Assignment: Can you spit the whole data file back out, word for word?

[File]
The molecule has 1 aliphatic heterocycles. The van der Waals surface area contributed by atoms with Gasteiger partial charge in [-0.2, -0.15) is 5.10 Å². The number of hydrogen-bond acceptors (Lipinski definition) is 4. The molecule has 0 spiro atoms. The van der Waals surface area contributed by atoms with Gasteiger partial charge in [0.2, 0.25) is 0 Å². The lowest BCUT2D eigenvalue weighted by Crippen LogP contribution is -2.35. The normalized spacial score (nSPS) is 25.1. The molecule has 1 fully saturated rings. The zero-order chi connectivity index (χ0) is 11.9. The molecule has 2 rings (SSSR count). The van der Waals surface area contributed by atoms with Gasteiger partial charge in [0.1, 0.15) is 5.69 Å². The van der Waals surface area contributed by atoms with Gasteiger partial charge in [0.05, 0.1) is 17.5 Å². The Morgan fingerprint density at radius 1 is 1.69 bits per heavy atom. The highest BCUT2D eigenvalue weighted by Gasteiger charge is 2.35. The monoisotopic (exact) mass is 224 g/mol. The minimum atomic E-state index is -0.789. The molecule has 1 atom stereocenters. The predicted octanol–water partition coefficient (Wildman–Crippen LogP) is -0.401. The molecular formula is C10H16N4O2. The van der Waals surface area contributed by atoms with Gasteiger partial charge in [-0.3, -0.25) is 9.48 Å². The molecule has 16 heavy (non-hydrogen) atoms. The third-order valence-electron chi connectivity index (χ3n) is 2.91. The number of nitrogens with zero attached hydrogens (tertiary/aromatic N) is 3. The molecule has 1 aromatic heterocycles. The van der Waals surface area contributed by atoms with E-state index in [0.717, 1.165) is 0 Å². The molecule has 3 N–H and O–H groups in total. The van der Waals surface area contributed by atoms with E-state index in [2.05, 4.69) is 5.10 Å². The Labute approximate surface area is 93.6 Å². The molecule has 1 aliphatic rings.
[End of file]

The molecule has 1 aliphatic heterocycles. The van der Waals surface area contributed by atoms with Gasteiger partial charge in [-0.2, -0.15) is 5.10 Å². The number of hydrogen-bond acceptors (Lipinski definition) is 4. The molecule has 0 spiro atoms. The van der Waals surface area contributed by atoms with Gasteiger partial charge in [0.2, 0.25) is 0 Å². The lowest BCUT2D eigenvalue weighted by Crippen LogP contribution is -2.35. The normalized spacial score (nSPS) is 25.1. The molecule has 1 fully saturated rings. The zero-order chi connectivity index (χ0) is 11.9. The molecule has 2 rings (SSSR count). The van der Waals surface area contributed by atoms with Gasteiger partial charge in [0.1, 0.15) is 5.69 Å². The van der Waals surface area contributed by atoms with Gasteiger partial charge in [0.05, 0.1) is 17.5 Å². The Morgan fingerprint density at radius 1 is 1.69 bits per heavy atom. The highest BCUT2D eigenvalue weighted by Gasteiger charge is 2.35. The monoisotopic (exact) mass is 224 g/mol. The minimum atomic E-state index is -0.789. The molecule has 1 atom stereocenters. The predicted octanol–water partition coefficient (Wildman–Crippen LogP) is -0.401. The molecular formula is C10H16N4O2. The van der Waals surface area contributed by atoms with Gasteiger partial charge in [-0.3, -0.25) is 9.48 Å². The molecule has 16 heavy (non-hydrogen) atoms. The third-order valence-electron chi connectivity index (χ3n) is 2.91. The number of nitrogens with zero attached hydrogens (tertiary/aromatic N) is 3. The molecule has 1 aromatic heterocycles. The van der Waals surface area contributed by atoms with E-state index in [0.717, 1.165) is 0 Å². The molecule has 3 N–H and O–H groups in total. The van der Waals surface area contributed by atoms with E-state index in [2.05, 4.69) is 5.10 Å². The Labute approximate surface area is 93.6 Å². The molecule has 1 aliphatic rings.